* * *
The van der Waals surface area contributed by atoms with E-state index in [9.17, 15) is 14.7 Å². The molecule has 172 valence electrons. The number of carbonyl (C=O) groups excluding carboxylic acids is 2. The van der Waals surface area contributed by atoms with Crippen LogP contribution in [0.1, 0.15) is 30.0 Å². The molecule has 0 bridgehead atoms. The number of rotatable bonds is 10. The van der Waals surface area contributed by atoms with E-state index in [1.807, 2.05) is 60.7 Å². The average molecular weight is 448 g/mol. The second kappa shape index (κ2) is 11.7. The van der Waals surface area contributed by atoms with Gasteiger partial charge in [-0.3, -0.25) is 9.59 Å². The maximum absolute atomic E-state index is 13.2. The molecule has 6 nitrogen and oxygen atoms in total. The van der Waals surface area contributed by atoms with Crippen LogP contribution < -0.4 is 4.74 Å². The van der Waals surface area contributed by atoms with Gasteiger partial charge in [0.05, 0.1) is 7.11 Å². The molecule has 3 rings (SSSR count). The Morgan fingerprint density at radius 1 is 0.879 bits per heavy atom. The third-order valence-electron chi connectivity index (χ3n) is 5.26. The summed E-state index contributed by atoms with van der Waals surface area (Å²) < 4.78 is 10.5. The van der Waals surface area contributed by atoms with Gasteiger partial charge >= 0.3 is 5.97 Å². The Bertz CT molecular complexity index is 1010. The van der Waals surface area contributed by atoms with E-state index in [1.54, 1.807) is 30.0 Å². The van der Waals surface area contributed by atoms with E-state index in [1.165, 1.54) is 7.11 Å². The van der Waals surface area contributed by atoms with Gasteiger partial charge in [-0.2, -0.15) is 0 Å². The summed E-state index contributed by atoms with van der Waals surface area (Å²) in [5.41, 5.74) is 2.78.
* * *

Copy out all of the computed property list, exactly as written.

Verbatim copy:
The van der Waals surface area contributed by atoms with E-state index in [9.17, 15) is 14.7 Å². The molecule has 172 valence electrons. The number of carbonyl (C=O) groups excluding carboxylic acids is 2. The van der Waals surface area contributed by atoms with Crippen LogP contribution in [0.1, 0.15) is 30.0 Å². The molecule has 0 bridgehead atoms. The number of rotatable bonds is 10. The van der Waals surface area contributed by atoms with E-state index in [1.807, 2.05) is 60.7 Å². The average molecular weight is 448 g/mol. The second kappa shape index (κ2) is 11.7. The van der Waals surface area contributed by atoms with Gasteiger partial charge in [-0.3, -0.25) is 9.59 Å². The maximum absolute atomic E-state index is 13.2. The molecule has 6 nitrogen and oxygen atoms in total. The van der Waals surface area contributed by atoms with Crippen LogP contribution < -0.4 is 4.74 Å². The van der Waals surface area contributed by atoms with Gasteiger partial charge in [0.05, 0.1) is 7.11 Å². The molecule has 3 rings (SSSR count). The Morgan fingerprint density at radius 1 is 0.879 bits per heavy atom. The third-order valence-electron chi connectivity index (χ3n) is 5.26. The summed E-state index contributed by atoms with van der Waals surface area (Å²) < 4.78 is 10.5. The van der Waals surface area contributed by atoms with Gasteiger partial charge >= 0.3 is 5.97 Å². The Bertz CT molecular complexity index is 1010. The van der Waals surface area contributed by atoms with E-state index in [1.54, 1.807) is 30.0 Å². The van der Waals surface area contributed by atoms with E-state index in [1.165, 1.54) is 7.11 Å². The van der Waals surface area contributed by atoms with Gasteiger partial charge in [-0.2, -0.15) is 0 Å². The summed E-state index contributed by atoms with van der Waals surface area (Å²) in [5.41, 5.74) is 2.78.